1. Cashing in Equity in the Home: This was very popular in the last decade, when home prices skyrocketed and people could take "cash out" in a refinance or home equity loan. The consumer charges up a mountain of credit card debt (living beyond their means) and then pays it off with a home equity loan. Their credit rating soars and new credit card offers come in the mail.
The immediate damage from this practice is not visible, as the consumer thinks they are being financially astute, as their cash-flow requirements have been reduced. But all of this has been at the expense of their net worth which should have been growing, not shrinking. So the "nest egg" of their home is robbed, over and over again, until by the time they retire, they have little or no equity left. Or, if they really over-do it, they end up "upside down" on their house and end up in foreclosure.
2. Failing to Save: Many of those folks you see who have a new car, new boat, and lots of other toys and heavy spending habits also have nothing in the bank at all, in terms of savings. To these folks, credit rating is everything, as everything in their lives - even their food - is financed. So long as they have a job and make the minimum monthly payments on the credit card, everything is fine. But one hiccup in the income stream, and whoops!
Again, the real damage may not be seen for decades, when the person retires and discovers what they should have known all along - that they have no money to live on, other than Social Security. And even then, with their debt load, they end up in trouble.
3. Credit Card Debt: Credit cards are the easiest way to "live beyond your means". You can charge up thousands of dollars a year on a credit card, and pay back maybe hundreds. For the first few years, you are living large - spending more than you are making. And the "monthly minimum payment" is pretty small. They keep increasing your credit limit - or you get additional cards - until those monthly minimum payments suddenly balloon out of control (a rate jacking often precipitates this).
Again, this can go on for years before the piper has to be paid. But if the consumer uses a home equity loan to pay off the debt, the process can be repeated, over and over again, for decades.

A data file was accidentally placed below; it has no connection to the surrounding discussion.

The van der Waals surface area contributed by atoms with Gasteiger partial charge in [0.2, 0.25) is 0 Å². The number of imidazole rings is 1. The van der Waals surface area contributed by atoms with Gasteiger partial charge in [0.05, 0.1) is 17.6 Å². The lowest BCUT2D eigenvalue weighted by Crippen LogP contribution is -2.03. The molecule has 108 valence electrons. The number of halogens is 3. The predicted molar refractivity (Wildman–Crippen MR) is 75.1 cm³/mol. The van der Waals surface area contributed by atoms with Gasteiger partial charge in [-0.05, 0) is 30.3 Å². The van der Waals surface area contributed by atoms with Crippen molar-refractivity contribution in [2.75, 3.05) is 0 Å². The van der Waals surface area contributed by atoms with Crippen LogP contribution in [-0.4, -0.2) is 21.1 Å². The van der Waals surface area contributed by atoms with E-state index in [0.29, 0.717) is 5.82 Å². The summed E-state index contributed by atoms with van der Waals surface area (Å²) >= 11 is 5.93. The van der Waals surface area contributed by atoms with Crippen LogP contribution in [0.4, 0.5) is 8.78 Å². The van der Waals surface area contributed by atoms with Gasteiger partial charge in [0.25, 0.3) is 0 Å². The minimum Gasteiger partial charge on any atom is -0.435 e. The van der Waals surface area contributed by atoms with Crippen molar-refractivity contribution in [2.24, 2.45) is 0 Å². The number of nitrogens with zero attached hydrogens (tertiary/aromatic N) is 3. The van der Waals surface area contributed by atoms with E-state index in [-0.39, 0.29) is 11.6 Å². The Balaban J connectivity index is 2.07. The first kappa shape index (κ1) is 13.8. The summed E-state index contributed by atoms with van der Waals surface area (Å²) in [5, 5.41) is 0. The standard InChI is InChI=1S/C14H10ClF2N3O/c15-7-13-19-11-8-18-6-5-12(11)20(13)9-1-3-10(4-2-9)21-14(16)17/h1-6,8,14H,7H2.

4. Bankruptcy, Foreclosure, Repossession: Of course, once you get behind the 8-ball in a big way, the house of cards comes tumbling down. The re-po man comes with his "stinger" to tow away your car, and the bank forecloses on your granite counter-top mini-mansion. You may end up in bankruptcy, which may discharge some or all of these debts, or provide you with a low monthly payment on the balance.
For some, this is a wake-up call that they have been living beyond their means and the chickens have come home to roost. For others, it merely is another stage in a continuing effort to live large. Fresh from bankruptcy, they go out and spend even more - at even higher interest rates. There is a whole industry devoted to the "bad credit" consumer. Since you can't declare bankruptcy for another seven years, you are, ironically, a good credit risk. They can take your kidneys, now, if you don't pay up! (figuratively speaking).
Tuesday, May 31, 2011
The 110% Solution
No matter how much you make, or how little, the secret to happiness is to spend less than you make. Sadly, few do this.
The other day a friend came by. They had an intractable problem and asked for my help. "You're good with money," they said, "Can you help me figure out all these bills?"